November 20, 2013 8:31 PM
Posted by: Ed Tittel
I follow the cert market, especially as technical competencies and the certs that sometimes go with them point to high growth and attendant job opportunities. That’s why I keep getting my face rubbed in that part of the IT landscape that falls under the “mobility” moniker. This area seems to be growing and expanding faster than almost anybody can keep up with, and keeps popping up almost everywhere in the IT world nowadays. Indeed, mobility is transforming the way people work. As a serious player in mobility technologies, Citrix has focused on designing its next-generation training and certifications to help educate businesses and users on those technologies, roles and skills that it believes to be essential for maximizing the business value of mobility investments.
That probably explains why, when I spoke to Ophir Erez, Senior Director of Education Programs for Citrix on Monday, he had a LOT to say on that topic (enough, in fact, that I’m working on another blog post to explain what’s up with Citrix certifications and where they’re heading in the year or so that still lies ahead). But for this blog post, I want to concentrate on a cluster of remarks he made around the topic of mobility in particular.
Mobility is not just a passing fad or fancy for IT; it is reshaping the entire focus and functionality of what IT is and does.
[Image Credit: Shutterstock 126150599]
Here’s what I grabbed from that conversation, transcribed directly from my notes taken during our November 18 call:
- “Mobility is critical to our customers, and ranks among their most pressing concerns. That’s because it has high impact on their operations, and is essential when it comes to getting work done.”
- “Mobility poses interesting challenges because it crosses so many technology lines, for everything from devices, to applications and apps, to networking and infrastructure, to policies and processes needed to protect organizations yet still permit employees to do their jobs.”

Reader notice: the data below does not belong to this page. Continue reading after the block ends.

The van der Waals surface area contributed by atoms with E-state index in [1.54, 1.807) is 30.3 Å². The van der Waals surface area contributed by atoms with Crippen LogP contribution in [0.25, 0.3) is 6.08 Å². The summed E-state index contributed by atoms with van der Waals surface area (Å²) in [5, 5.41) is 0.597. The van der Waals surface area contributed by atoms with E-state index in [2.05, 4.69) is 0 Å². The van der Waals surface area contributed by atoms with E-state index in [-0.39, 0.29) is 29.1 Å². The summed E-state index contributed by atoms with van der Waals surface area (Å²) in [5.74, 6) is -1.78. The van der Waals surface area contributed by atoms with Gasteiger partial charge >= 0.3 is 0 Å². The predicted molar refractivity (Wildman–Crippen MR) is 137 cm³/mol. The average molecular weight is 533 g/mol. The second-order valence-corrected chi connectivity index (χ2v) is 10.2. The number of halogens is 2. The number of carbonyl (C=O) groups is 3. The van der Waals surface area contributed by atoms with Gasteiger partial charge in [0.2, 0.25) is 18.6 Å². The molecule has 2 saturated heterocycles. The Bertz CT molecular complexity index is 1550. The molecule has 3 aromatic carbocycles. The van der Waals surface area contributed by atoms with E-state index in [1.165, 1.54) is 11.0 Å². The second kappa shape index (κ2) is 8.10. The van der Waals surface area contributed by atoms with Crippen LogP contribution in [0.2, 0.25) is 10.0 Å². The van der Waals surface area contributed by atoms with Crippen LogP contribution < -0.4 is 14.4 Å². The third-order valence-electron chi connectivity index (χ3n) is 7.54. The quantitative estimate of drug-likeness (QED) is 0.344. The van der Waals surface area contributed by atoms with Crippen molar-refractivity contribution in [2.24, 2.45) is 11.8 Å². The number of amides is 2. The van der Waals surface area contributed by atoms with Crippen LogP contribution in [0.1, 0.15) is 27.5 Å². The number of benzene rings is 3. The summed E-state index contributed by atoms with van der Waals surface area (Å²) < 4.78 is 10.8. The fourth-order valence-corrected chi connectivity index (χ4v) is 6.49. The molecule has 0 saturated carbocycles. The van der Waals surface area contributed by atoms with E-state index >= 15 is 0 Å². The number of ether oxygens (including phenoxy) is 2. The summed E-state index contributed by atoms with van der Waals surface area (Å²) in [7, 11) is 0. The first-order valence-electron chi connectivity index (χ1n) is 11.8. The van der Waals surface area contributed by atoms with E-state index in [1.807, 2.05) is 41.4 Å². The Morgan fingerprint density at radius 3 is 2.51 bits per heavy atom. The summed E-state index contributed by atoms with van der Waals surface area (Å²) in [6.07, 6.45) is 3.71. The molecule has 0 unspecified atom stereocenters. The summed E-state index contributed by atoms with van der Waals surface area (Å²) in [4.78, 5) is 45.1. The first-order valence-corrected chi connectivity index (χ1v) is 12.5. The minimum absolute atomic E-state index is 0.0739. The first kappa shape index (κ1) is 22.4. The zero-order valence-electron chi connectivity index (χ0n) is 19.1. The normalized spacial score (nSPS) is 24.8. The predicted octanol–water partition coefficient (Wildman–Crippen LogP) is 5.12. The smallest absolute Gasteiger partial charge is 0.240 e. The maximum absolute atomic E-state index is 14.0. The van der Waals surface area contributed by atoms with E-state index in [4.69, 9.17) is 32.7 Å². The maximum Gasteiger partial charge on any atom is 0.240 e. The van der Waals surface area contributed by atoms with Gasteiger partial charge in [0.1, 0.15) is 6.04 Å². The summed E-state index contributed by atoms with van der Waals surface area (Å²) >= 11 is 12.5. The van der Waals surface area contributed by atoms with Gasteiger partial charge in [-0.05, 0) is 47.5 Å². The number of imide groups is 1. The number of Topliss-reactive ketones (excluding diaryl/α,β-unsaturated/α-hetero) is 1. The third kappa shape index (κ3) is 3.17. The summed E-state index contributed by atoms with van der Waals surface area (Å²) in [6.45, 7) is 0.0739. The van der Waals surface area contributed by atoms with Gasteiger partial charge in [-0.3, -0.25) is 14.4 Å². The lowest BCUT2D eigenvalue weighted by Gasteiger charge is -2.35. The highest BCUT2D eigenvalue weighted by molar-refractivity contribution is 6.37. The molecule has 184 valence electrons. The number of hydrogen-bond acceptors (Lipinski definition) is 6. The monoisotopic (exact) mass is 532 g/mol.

- “Dealing with a new and rapidly-changing market and its technologies requires expressing a vision as much as it requires products and solutions.”
- “Making mobility work for business means delivering a consumer-like experience to end-users, while imposing policies and controls needed to meet legal, regulatory, and security requirements.”
I am struck by these words, not just because they’re accurate and relevant, but also because they succinctly capture the issues involved in tackling and keeping up with a rapidly-moving technology and its attendant uses and controls. He does a great job of summing up why mobility is important — it helps organizations get things done — while also capturing the serious difficulties inherent to getting a rope around (and holding onto) something moving at great speed with significant momentum behind it. The requirement for “vision” is about understanding why the demand is there, where its value and appeal come from, and how to turn that demand into productivity and material gains for the organizations that support mobility, especially in BYOD situations. But nowhere else does Ophir’s understanding shine as brightly when he endorses end-user’s expectations that their mobile experience should be the same at work as it is for them outside the workplace, but still remain subject to best business practices, relevant rules and regulations for compliance’ sake, and proper security wrappers to maintain confidentiality, privacy, integrity and access controls as appropriate for the content or data that’s streaming to and from the legions of mobile devices already involved, or on their way to workplace use.